Search Party’s development process was unique. Its production company, the New York–based Jax Media, grew out of the FX comedy Louie, produced by Jax’s founder, Tony Hernandez. Louie, which premiered in 2010, was notoriously cheap to make, and in exchange for low budgets, its creator and star, Louis C.K., enjoyed full creative control. Jax was launched in 2011 with the goal of making TV series built around a distinct comedic voice — the company has produced Inside Amy Schumer, Broad City, and Full Frontal With Samantha Bee, all shot in New York — that are similarly inexpensive and streamlined.

With Search Party, Jax took its mandate a step further. Normally, if you have an idea for a TV show, you write a pilot script and shop it around to networks. As Lilly Burns, Jax’s head of development and Search Party’s creative producer, explained: “One network orders it. Then you do a script deal with them, you spend six months on a script, then maybe by the love of god they pick up a pilot. Then you spend six months doing a pilot. Then maybe, against their ten other pilots, they choose you to go to series.” With Search Party, Jax financed the pilot themselves, cast it, shot it in four days, and, rather than pitching a concept, sent a fully airable episode out to networks. Burns called it “the utopian creative process.”

Search Party owes its distinctive tone to its blend of murder-mystery noir — Showalter’s contribution — and Bliss and Rogers’s expansive universe of neurotic strivers. A fan favorite is John Early’s Elliott, an up-and-coming bullshit artist whom Rogers and Bliss based on a real (but unnamed) Instagram “influencer.” Blond and haughty, with a wardrobe of loud, color-coordinated outfits, Elliott throws himself into “projects” like donating designer water bottles (but not water) to children in Africa.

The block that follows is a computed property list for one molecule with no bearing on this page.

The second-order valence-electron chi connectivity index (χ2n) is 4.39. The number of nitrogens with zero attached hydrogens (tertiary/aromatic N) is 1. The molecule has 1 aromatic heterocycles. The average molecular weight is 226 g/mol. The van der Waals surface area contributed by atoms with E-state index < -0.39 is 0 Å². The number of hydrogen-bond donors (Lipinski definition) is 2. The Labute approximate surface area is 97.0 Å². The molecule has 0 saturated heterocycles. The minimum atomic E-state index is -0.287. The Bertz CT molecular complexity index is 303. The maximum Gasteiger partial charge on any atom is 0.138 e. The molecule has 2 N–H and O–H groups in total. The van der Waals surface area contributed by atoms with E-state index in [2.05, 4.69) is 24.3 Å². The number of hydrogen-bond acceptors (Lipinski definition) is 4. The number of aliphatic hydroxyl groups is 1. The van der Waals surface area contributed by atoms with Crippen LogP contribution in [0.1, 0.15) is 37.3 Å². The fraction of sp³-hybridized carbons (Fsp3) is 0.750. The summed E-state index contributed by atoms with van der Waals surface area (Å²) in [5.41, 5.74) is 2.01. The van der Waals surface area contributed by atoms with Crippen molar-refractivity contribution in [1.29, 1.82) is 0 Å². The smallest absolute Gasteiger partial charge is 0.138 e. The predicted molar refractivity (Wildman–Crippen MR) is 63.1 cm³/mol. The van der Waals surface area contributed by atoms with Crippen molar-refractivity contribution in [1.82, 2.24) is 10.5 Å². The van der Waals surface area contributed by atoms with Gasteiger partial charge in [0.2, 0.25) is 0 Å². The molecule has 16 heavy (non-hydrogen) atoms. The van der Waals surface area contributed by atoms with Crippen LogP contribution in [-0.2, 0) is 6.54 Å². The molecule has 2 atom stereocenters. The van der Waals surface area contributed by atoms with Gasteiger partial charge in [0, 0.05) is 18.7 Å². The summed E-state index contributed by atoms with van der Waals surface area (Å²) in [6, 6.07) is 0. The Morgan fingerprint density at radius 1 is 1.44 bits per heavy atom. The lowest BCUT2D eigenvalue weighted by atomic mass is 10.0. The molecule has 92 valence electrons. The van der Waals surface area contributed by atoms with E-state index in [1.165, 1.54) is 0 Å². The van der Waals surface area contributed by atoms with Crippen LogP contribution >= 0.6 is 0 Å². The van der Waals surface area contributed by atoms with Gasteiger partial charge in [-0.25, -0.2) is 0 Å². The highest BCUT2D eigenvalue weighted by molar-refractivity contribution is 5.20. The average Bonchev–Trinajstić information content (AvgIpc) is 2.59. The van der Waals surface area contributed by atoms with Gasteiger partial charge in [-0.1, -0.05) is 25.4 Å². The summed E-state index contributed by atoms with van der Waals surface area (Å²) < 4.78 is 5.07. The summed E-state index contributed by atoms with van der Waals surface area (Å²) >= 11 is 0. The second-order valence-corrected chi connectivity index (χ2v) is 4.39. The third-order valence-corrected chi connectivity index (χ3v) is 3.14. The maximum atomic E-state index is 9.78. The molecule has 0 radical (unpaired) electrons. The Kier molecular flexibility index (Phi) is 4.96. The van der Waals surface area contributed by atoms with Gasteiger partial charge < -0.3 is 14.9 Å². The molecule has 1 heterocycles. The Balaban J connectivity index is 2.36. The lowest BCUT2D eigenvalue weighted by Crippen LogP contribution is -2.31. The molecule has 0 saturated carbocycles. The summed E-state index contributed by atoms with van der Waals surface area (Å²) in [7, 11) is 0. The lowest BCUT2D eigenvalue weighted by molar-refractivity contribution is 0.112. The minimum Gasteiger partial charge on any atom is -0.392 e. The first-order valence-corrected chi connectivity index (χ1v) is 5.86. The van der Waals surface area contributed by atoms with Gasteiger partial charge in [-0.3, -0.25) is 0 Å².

“They have a very strong point of view, this feeling you get from their work that they feel like everybody is sort of out for themselves,” Showalter said of his collaborators. “There’s a very misanthropic, nihilist view that their work seems to have, but it’s not soulless. Everyone presents a persona that underneath it lurks something much darker.” McNulty told me that Bliss and Rogers’s sense of humor only darkens as the years go by. “That’s one of the things that is the most exciting about them, to me, is that their voice keeps getting distilled,” she said.

“My favorite assignment is like, think of a character! Create a character!” Rogers said. “We’re surrounded by insane people all day long, especially in New York. It’s almost too much. Everyone’s a potential threat.”

“People here — it’s almost like, they’re so off the wall that it doesn’t work,” Bliss said. “It’s not even funny.”

Bliss, in a polo shirt and jeans, her blond ponytail poking out of a white baseball cap, strolled into a small, glass-walled office that served as the set’s video village. Chewing on a red plum, she slid into a director’s chair as Rogers walked in. Both seemed preternaturally calm, considering they had just a couple of hours of daylight left to finish shooting the final scenes of the season. The set hairstylist came in with an envelope for the directors and promised to arrange a time to cut Rogers’s mop of curly brown hair. Rogers opened the envelope and let out an “aww” as he shuffled through its contents: a stack of behind-the-scenes Polaroid pictures from the shoot. He fanned them out on the desk and snapped a photo with his phone. 

Jax tends to use the same crew on its projects, which keeps the vibe on set both efficient and friendly, and Bliss and Rogers have populated the world of Search Party with people they’ve known and worked with for years. Rogers cast Phoebe Tyers, an old improv buddy he used to perform with at the Magnet Theater in New York, as Dory and Drew’s manic neighbor April. “I think a lot of people see my intensity but they don’t lean into it and use it,” Tyers told me. “He saw the crazy look in my eye or this sort of comical hatred towards the world.”